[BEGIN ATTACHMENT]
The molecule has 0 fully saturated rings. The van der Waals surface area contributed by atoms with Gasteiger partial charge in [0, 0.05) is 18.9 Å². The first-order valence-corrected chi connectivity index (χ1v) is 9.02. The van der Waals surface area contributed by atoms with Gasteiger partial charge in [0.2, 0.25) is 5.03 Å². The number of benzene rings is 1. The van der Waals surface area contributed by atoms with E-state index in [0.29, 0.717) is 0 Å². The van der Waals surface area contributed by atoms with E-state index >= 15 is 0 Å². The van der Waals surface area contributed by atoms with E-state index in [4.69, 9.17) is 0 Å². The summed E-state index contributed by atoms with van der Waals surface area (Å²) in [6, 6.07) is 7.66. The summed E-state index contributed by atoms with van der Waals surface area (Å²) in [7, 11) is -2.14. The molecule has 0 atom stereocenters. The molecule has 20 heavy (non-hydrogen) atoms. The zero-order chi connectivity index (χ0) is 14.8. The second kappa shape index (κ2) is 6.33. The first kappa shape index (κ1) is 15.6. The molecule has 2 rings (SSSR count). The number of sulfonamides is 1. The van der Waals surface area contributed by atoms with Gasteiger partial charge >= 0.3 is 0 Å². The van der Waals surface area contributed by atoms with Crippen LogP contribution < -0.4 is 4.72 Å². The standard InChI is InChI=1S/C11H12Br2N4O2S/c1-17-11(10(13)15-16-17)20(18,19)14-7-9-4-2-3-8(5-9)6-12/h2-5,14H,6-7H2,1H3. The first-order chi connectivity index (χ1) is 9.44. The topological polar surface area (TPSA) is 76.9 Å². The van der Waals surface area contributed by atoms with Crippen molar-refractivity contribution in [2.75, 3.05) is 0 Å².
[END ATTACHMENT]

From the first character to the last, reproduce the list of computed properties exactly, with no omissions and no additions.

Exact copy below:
The molecule has 0 fully saturated rings. The van der Waals surface area contributed by atoms with Gasteiger partial charge in [0, 0.05) is 18.9 Å². The first-order valence-corrected chi connectivity index (χ1v) is 9.02. The van der Waals surface area contributed by atoms with Gasteiger partial charge in [0.2, 0.25) is 5.03 Å². The number of benzene rings is 1. The van der Waals surface area contributed by atoms with E-state index in [0.29, 0.717) is 0 Å². The van der Waals surface area contributed by atoms with E-state index >= 15 is 0 Å². The van der Waals surface area contributed by atoms with E-state index in [4.69, 9.17) is 0 Å². The summed E-state index contributed by atoms with van der Waals surface area (Å²) in [6, 6.07) is 7.66. The summed E-state index contributed by atoms with van der Waals surface area (Å²) in [7, 11) is -2.14. The molecule has 0 atom stereocenters. The molecule has 20 heavy (non-hydrogen) atoms. The zero-order chi connectivity index (χ0) is 14.8. The second kappa shape index (κ2) is 6.33. The first kappa shape index (κ1) is 15.6. The molecule has 2 rings (SSSR count). The number of sulfonamides is 1. The van der Waals surface area contributed by atoms with Gasteiger partial charge >= 0.3 is 0 Å². The van der Waals surface area contributed by atoms with Crippen LogP contribution < -0.4 is 4.72 Å². The standard InChI is InChI=1S/C11H12Br2N4O2S/c1-17-11(10(13)15-16-17)20(18,19)14-7-9-4-2-3-8(5-9)6-12/h2-5,14H,6-7H2,1H3. The first-order chi connectivity index (χ1) is 9.44. The topological polar surface area (TPSA) is 76.9 Å². The van der Waals surface area contributed by atoms with Crippen molar-refractivity contribution in [2.75, 3.05) is 0 Å².